Learning to Fly – Day Twentytwo (UK/CAA check-ride)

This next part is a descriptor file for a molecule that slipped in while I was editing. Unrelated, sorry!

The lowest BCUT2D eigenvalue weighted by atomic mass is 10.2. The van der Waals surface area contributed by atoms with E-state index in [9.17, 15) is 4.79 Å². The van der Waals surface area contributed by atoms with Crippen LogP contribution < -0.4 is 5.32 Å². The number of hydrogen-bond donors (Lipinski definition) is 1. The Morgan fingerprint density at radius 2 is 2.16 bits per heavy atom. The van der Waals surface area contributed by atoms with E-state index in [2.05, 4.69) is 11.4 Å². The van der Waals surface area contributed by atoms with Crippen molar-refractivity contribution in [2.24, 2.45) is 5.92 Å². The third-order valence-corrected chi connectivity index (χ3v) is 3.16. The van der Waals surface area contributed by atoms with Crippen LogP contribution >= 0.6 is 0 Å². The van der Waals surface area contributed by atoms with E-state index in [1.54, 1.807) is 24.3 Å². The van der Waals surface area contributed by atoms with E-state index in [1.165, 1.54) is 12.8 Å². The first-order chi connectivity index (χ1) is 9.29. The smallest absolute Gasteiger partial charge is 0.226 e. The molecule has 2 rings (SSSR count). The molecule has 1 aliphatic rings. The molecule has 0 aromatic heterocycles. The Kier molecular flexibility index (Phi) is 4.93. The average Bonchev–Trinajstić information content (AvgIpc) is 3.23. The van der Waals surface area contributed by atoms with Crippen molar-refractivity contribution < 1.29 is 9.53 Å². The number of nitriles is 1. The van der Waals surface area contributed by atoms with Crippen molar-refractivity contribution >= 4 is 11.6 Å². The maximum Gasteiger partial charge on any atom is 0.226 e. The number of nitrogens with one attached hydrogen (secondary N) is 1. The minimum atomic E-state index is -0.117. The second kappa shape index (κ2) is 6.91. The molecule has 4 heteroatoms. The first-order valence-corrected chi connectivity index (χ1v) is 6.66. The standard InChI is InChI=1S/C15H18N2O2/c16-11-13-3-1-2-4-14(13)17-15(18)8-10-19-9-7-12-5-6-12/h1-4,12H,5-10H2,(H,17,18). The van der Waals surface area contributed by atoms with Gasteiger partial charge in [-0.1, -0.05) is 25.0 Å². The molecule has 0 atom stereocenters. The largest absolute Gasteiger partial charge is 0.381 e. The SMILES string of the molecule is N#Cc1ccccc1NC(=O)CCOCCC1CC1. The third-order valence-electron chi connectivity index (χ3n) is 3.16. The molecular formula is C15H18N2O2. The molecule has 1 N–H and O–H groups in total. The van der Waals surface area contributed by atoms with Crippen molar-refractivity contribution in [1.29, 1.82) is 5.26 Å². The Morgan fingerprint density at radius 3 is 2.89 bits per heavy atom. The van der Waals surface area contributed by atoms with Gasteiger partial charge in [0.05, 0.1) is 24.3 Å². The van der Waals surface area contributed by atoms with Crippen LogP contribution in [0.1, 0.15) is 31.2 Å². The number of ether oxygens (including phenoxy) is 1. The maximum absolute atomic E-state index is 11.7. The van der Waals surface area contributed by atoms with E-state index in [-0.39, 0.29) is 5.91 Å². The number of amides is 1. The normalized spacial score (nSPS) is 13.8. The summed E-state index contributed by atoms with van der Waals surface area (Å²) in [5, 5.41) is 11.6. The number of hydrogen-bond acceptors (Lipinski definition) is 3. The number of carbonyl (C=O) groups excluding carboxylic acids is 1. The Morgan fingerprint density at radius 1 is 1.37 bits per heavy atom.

The day had come. It was really amazing to stop and think about. 3 weeks ago (It seemed like an eternity) I arrived not being able to fly. Since then I’ve done some amazing stuff, and now not just can I fly but I can land, I can navigate, I can do the radio calls etc etc In some ways the achievement is the same as when you graduate from a very hard school-course, but your typical age when you do that, I think, makes you arrogant to the underlying achievements and you don’t appreciate it so much. I recognized how much theory, practice and skills had got into me over a very short period of time. I was very nervous and a bit shook up from the previous night’s incident on the runway. I went up with Gerry at lunch time for 1 hour preparations. Mainly doing a couple of circuits and getting my visual references for the turn-ins in place. Personally, I think it’s a bit cheating since it obviously assumes you know the airfield, and you should really be able to make nice patterns at any airfield with reference to the runway you are landing on. Gerry wasn’t having it. “The examiners are looking for sharp rectangular patterns and that’s what you will give them!” I hadn’t had breakfast and it was 13:30 when we walked back from the plane. I wasn’t hungry so I had an apple and a diet coke for lunch and I then read a little more for tomorrow’s FAA Oral Exam and tried to relax/meditate in the sun outside the flight centre. Errr… What sun? For the first time in 3 weeks the weather was closing in. Paul, the examiner, called and asked if I wanted to go ahead with the test since he would not be able to be there before 18:00. At that point it looked like scattered thunderstorms and a call to the MET briefer confirmed that the line was moving NW and we should be clear for my 100+ miles navigation route by then. Paul arrived at 18:15 and I had already pre-checked the aircraft and we walked straight out there. This was it! I got in first, strapped myself in, plugged in my headset and strapped the clip-board to my leg for the airfield information and flight logging I would have to do. Made the taxi call and proceeded to runway 11. When you take off on runway 11 the taxiway leads to 1/3 down the runway. So you have to make a call that you back-track on the runway so no-one tries to land. I was approaching the hold short point on the narrow taxiway at which I would do my power-up checks. I steered out to the left to make as much as a turn to the right as I could so I would be facing more or less into the wind as I was supposed to. It was a narrow taxiway and in doing this my left wing crossed over the hold short point. “You do that tomorrow, and Chuck will fail you immediately” it came from Paul. Chuck was to be my FAA examiner tomorrow morning. Red-faced and with my confidence in shatters I proceeded to do the power up checks, back taxied runway 11 and took off. “I suggest we start with a few patterns and we can check out the weather from 1,000ft” he said. That’s what we did. We did a normal and a soft field landing. On the third pattern he pointed to the south (Where we would be going according to the plan). “You are the Pilot in Command. What’s your decision?” I looked at it. Had I been with Gerry we would have flown it, it didn’t look too bad and I had an experienced instructor next to me. Obviously, Paul was even more experienced but he was only counting as a passenger and I asked myself would I go if this was my first flight after getting the license? The answer was simple: I wouldn’t! I told him: “No go”. “Good decision” he said. He then suggested we went off to the North and did all the skills work so all we had to do next day was the Navigation. That’s what we did. He asked me to do steep turns. We were heading due North and pointing at 3 small lakes. I did the turn and as I rolled out, we felt our own slipstream. I was smugly congratulating myself. “As you did that turn, what did you look at?” Paul asked. I knew the “right” answer but I was also too smart to try and kid an examiner. “A little bit of everything: The horizon, the spinner, my altitude, my vertical speed, the bank angle and the speed. He looked surprised at the honesty. I hadn’t lost any altitude while doing the turn (Which is one of the main things you want to demonstrate). He took my map, covered ALL the instruments and asked me to do another steep turn. The smug feeling dissipated rapidly. I turned steeply to the left at a bank angle of (estimated) at least 45° keeping the spinner (The middle of the propeller) on the horizon (Or rather where the horizon would be, could I see it through the clouds and mist). Rolling out at the visual reference point we again felt our own slip stream and he removed the map from the instruments. We had lost less than 50ft and you are allowed to lose 150ft. “As you would have seen, it’s actually easier to do without the instruments” Paul said. “OK, back to Winter Haven. Do you know where it is; it’s not part of the test?” I informed him that I thought Winter Haven was “that way” and he agreed and we were on our way. I couldn’t believe it had been that easy. I had done my stalls, turns, slow flights etc and that was it. Not quite. Suddenly, I lost my engine. Paul had pulled the throttle back. “Engine failure”. I went through the check-list I had practiced all hours of the day in all situations for the past 2 weeks. I just couldn’t find a spot I was comfortable committing to land. That’s really disastrous. You can pass your check-ride having chosen a bad site and you can pass it missing whatever site you choose. However, if you are indecisive and just land where the plane takes you… you will (justifiably) fail. “OK, I’ll land at that field there”. I followed through my checklist and got to the carburettor heating which I duly switched on. I simulated attempted restart and made a mayday call (without transmitting) and (pretended to) put my transponder on 7700. All the while I was rapidly approaching my site. It stunk. It had looked good from 2,500ft but now it seemed much shorter with trees at both ends. Really stupid choice. I was too high anyways. At 400ft I informed him that we needed to go around and he concurred. “You would never have made it before hitting the trees” he dryly commented. I thought I had a chance but I had to yield to his superior experience and I obviously wouldn’t argue the point anyways. As we approached Winter Haven he looked at the sky to the south. “You know, when you said no go I thought to myself it didn’t look too bad and we could have made it. I gotta say, you made a better call than me!” The sky was pitch black with a wide squall line of thunderstorms. It was a nice “pick-me-up” to get though. He asked for a short field landing. “I don’t want you to dive in, there is no obstacle, but there’s a taxiway 1/3 down the runway” (The one we came in on) “and it would be really nice if you could get us off on that”. “I won’t fail you if you don’t, but it would be nice…”. Right. I kept myself relatively high on final, got over the bushes before the runway and the second I was clear of the bushes I cut the power. I glided in at ca. 3 knots below my normal final speed, compensated for the cross wind and took her down just after the numbers and bang on the middle line. I didn’t even have to break particularly hard as we rolled down towards the taxiway and I swung nicely into the taxiway. “That was a very good landing” he said. I had thought the same thing but it was nice hearing him say it. As I was shutting down he gave me the verdict: “You are safe and stable and I don’t have a problem passing you as long as we manage the navigation tomorrow. 3 things: 1) Don’t cross hold short lines. If you do that at a towered airport you can lose your license. 2) What do you think is the number one cause of engine failure?” I suggested “Fuel Starvation”. “In the UK, where you will be flying, the number one cause of engine failure is carburettor icing. You took so long getting to the carburettor heating when you had the engine failure that the heat which would have removed the icing would have gone! Don’t follow the American lists blindly but think about it. Re-arrange the order if it makes sense. The first thing you do in the UK when you get an engine failure is switch on carburettor heat. In the US, the number one cause of engine failure is, indeed, fuel starvation. It just goes to illustrate the level of airmanship here. 3rd point: When you do the “full and free” control movement you don’t look out and check to see if the ailerons and stabilator is moving. So all you know is the yoke moves. You don’t know if it’s connected to anything. Only the first one is a big thing so you did well”. When we came back to the school Jackie and Simon were waiting. We had planned to go out and eat together with Gerry to celebrate. Now it was a bit strange. I had all but passed the CAA exam but it still wasn’t official. I also had an FAA exam next morning that, if I repeated today’s performance, I would fail within 10 minutes. I felt very nervous and both Gerry and Jackie commented how stressed and stressy I was. I was back at the Villa and in my bed at 23:00 for a 06:00 start. Tomorrow would be make or break on 2 check rides. Would I achieve what I had come for? I swung between feeling confident (Well, I thought I was safe and I knew how to do all the stuff) and very unconfident (One small mistake and I have failed).